(In New York City, Brockport and Buffalo it's 6 to 17.) The requirements can be found in state Education Department Regulation 100.10.

"The regs" specify what paperwork you must provide to your local school district, and what the school district can and can't do in terms of overseeing homeschoolers. They can be a useful tool when disputes between the district and the parent arise. Quoting the regulations to the district is the quickest way to resolve most problems.

Only loose guidelines are given as to what material should be covered -- math, language arts, social studies including U.S. and New York State history and government, science, and so on. Within those topics, parents have a lot of leeway to cover what they wish.

For instance, I was able to cover World History every year (following the Well-Trained Mind philosophy), including American history as we went along.

Getting Started in New York

It's not hard to get started homeschooling in New York State. If your children are in school, you can pull them out at any time. You have 14 days from the time you start homeschooling to begin the paperwork process (see below).

And you do not have to get permission from the school to start homeschooling.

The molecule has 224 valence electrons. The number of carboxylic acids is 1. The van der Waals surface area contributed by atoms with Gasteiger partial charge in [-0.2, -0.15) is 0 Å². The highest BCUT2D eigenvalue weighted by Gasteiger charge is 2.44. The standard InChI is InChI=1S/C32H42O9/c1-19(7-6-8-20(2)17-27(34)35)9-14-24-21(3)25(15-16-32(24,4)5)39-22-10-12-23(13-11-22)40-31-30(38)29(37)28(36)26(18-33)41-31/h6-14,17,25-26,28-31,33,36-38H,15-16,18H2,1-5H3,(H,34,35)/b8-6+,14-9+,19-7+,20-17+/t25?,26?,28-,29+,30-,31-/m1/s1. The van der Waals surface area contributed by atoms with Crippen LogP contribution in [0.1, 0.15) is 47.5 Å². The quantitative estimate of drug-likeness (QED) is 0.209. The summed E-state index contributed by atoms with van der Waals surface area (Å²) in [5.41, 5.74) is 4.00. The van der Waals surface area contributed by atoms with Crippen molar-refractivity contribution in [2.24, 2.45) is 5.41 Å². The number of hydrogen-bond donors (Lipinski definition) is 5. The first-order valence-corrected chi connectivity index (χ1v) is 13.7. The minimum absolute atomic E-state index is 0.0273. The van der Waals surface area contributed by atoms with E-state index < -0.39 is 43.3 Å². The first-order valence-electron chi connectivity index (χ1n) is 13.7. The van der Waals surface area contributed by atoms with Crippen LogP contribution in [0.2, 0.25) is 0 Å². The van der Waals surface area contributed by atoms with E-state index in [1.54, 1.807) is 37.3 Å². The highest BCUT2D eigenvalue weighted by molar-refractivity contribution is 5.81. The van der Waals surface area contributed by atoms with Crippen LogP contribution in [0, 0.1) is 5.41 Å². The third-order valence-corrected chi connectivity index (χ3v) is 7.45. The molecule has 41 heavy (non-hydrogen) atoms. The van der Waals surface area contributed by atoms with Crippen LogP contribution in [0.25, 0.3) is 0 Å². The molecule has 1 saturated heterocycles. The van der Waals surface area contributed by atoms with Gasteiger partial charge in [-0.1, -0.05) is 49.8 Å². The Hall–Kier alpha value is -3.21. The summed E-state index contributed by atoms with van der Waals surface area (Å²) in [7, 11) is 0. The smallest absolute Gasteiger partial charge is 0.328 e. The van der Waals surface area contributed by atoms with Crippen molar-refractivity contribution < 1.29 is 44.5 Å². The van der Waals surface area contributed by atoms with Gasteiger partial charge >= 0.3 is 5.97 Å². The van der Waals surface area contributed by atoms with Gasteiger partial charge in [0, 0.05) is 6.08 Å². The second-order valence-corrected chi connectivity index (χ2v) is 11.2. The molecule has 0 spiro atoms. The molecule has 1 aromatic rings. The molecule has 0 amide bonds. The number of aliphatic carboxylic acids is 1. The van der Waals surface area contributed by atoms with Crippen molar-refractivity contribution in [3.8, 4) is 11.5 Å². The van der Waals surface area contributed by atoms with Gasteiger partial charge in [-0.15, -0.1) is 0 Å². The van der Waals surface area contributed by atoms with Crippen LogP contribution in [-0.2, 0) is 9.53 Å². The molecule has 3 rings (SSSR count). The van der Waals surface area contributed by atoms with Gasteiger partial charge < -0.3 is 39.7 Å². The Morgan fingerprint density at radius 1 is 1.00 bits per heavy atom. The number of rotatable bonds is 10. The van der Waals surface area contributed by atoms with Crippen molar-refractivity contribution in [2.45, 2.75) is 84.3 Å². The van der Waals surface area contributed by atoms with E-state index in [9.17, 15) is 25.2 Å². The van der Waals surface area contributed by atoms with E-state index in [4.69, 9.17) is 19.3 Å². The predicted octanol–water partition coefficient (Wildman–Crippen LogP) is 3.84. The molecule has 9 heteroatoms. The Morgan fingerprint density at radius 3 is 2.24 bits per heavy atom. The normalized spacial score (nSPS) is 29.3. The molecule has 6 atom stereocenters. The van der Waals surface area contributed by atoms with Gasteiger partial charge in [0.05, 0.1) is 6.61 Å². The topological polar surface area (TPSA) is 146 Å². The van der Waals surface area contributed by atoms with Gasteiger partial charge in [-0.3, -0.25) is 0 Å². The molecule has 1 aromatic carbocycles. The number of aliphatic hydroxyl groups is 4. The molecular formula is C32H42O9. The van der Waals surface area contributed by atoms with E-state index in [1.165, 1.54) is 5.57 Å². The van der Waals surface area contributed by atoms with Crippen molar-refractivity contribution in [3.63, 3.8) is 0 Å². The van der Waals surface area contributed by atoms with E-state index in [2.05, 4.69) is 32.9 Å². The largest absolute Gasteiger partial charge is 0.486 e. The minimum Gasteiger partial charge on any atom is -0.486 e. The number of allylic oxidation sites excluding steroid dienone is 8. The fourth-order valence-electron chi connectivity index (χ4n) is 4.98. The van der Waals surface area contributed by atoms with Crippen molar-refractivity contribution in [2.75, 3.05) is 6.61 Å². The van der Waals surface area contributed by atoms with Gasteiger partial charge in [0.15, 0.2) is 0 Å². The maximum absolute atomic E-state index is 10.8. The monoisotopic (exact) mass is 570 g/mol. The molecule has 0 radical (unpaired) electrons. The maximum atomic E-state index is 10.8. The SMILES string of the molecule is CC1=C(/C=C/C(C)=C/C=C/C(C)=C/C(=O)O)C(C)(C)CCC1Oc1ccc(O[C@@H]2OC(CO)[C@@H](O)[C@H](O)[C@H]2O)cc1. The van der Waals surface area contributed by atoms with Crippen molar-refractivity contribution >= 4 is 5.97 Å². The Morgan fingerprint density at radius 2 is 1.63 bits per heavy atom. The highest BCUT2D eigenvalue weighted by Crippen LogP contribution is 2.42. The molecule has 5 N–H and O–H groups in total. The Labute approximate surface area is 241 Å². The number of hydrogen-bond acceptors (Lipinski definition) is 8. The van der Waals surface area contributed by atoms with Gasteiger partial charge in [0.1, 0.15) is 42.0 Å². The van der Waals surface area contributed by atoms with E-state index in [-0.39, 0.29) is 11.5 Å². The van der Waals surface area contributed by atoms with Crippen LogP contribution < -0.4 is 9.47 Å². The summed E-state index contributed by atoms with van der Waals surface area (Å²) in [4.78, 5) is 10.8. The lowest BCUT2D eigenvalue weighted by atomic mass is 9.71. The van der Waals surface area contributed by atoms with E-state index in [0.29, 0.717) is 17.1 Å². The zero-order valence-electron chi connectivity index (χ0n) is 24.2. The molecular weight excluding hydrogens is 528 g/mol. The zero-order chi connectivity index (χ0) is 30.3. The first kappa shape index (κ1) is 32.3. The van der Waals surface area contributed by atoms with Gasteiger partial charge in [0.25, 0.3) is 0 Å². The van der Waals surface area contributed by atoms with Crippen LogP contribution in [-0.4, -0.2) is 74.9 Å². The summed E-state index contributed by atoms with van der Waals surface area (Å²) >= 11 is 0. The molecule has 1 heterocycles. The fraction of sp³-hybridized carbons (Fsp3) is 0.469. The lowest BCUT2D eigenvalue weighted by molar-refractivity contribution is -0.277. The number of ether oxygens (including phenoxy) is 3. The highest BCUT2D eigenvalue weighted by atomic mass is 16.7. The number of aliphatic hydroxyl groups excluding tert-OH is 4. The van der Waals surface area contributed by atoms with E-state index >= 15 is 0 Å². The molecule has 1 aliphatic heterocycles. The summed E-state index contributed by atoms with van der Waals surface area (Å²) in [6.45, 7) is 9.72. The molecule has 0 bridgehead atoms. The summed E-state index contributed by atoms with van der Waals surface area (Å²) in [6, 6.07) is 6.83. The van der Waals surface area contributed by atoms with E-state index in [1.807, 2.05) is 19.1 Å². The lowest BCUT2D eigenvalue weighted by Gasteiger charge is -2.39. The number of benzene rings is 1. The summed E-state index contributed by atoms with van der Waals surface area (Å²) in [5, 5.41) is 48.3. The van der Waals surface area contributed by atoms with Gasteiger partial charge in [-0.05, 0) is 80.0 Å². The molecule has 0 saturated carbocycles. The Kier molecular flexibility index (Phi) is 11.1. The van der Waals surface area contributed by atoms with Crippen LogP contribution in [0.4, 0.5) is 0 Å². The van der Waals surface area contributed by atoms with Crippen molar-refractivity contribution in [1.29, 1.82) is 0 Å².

In fact, once you begin to homeschool, you will be dealing with the district and not the individual school.

The district's job is to confirm that you are providing educational experiences for your children, within the general guidelines set out in the regulations. They do not judge the content of your teaching material or your teaching techniques. This gives parents a lot of freedom in deciding how best to educate their children.

Filing Homeschool Paperwork in New York

(Note: For a definition of any terms used, see the Homeschooling Glossary.)

Here's the timetable for the back-and-forth exchange of paperwork between homeschoolers and their school district, according to New York State regulations. The school year runs from July 1 to June 30, and every year the process starts over. For homeschoolers who start midyear, the school year still ends on June 30.